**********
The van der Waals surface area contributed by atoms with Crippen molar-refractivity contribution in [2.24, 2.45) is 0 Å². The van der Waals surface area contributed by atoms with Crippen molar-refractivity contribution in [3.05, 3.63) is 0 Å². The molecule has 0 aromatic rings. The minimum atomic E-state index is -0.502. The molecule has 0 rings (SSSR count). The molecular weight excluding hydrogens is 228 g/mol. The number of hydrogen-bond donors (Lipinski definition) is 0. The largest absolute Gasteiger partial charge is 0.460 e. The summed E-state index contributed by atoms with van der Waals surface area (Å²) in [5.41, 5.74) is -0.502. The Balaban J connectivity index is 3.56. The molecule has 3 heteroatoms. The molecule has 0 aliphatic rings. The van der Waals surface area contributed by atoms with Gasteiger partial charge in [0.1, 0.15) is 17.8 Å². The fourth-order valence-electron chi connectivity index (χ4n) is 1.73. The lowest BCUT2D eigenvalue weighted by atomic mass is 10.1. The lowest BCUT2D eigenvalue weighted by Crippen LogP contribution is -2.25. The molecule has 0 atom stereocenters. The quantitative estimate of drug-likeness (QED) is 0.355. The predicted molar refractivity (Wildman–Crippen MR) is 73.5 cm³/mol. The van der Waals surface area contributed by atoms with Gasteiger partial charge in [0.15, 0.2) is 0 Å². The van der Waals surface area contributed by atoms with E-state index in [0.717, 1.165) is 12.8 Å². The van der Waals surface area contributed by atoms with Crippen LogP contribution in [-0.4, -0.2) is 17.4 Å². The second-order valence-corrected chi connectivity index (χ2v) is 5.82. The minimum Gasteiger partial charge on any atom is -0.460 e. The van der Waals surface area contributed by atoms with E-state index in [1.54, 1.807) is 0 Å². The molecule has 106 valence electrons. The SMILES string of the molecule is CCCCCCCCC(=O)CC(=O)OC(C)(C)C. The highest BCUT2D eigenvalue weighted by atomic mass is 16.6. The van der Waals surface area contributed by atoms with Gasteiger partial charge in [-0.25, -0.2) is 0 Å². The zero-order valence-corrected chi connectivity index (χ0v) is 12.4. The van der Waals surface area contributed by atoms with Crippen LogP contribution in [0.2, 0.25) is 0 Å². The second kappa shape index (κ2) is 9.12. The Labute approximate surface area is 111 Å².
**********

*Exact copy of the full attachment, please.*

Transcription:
The van der Waals surface area contributed by atoms with Crippen molar-refractivity contribution in [2.24, 2.45) is 0 Å². The van der Waals surface area contributed by atoms with Crippen molar-refractivity contribution in [3.05, 3.63) is 0 Å². The molecule has 0 aromatic rings. The minimum atomic E-state index is -0.502. The molecule has 0 rings (SSSR count). The molecular weight excluding hydrogens is 228 g/mol. The number of hydrogen-bond donors (Lipinski definition) is 0. The largest absolute Gasteiger partial charge is 0.460 e. The summed E-state index contributed by atoms with van der Waals surface area (Å²) in [5.41, 5.74) is -0.502. The Balaban J connectivity index is 3.56. The molecule has 3 heteroatoms. The molecule has 0 aliphatic rings. The van der Waals surface area contributed by atoms with Gasteiger partial charge in [0.1, 0.15) is 17.8 Å². The fourth-order valence-electron chi connectivity index (χ4n) is 1.73. The lowest BCUT2D eigenvalue weighted by atomic mass is 10.1. The lowest BCUT2D eigenvalue weighted by Crippen LogP contribution is -2.25. The molecule has 0 atom stereocenters. The quantitative estimate of drug-likeness (QED) is 0.355. The predicted molar refractivity (Wildman–Crippen MR) is 73.5 cm³/mol. The van der Waals surface area contributed by atoms with Gasteiger partial charge in [0.15, 0.2) is 0 Å². The van der Waals surface area contributed by atoms with E-state index in [0.717, 1.165) is 12.8 Å². The van der Waals surface area contributed by atoms with Crippen LogP contribution in [-0.4, -0.2) is 17.4 Å². The second-order valence-corrected chi connectivity index (χ2v) is 5.82. The minimum Gasteiger partial charge on any atom is -0.460 e. The van der Waals surface area contributed by atoms with E-state index in [1.54, 1.807) is 0 Å². The molecule has 106 valence electrons. The SMILES string of the molecule is CCCCCCCCC(=O)CC(=O)OC(C)(C)C. The highest BCUT2D eigenvalue weighted by atomic mass is 16.6. The van der Waals surface area contributed by atoms with Gasteiger partial charge in [-0.25, -0.2) is 0 Å². The zero-order valence-corrected chi connectivity index (χ0v) is 12.4. The van der Waals surface area contributed by atoms with Crippen LogP contribution in [0.2, 0.25) is 0 Å². The second kappa shape index (κ2) is 9.12. The Labute approximate surface area is 111 Å².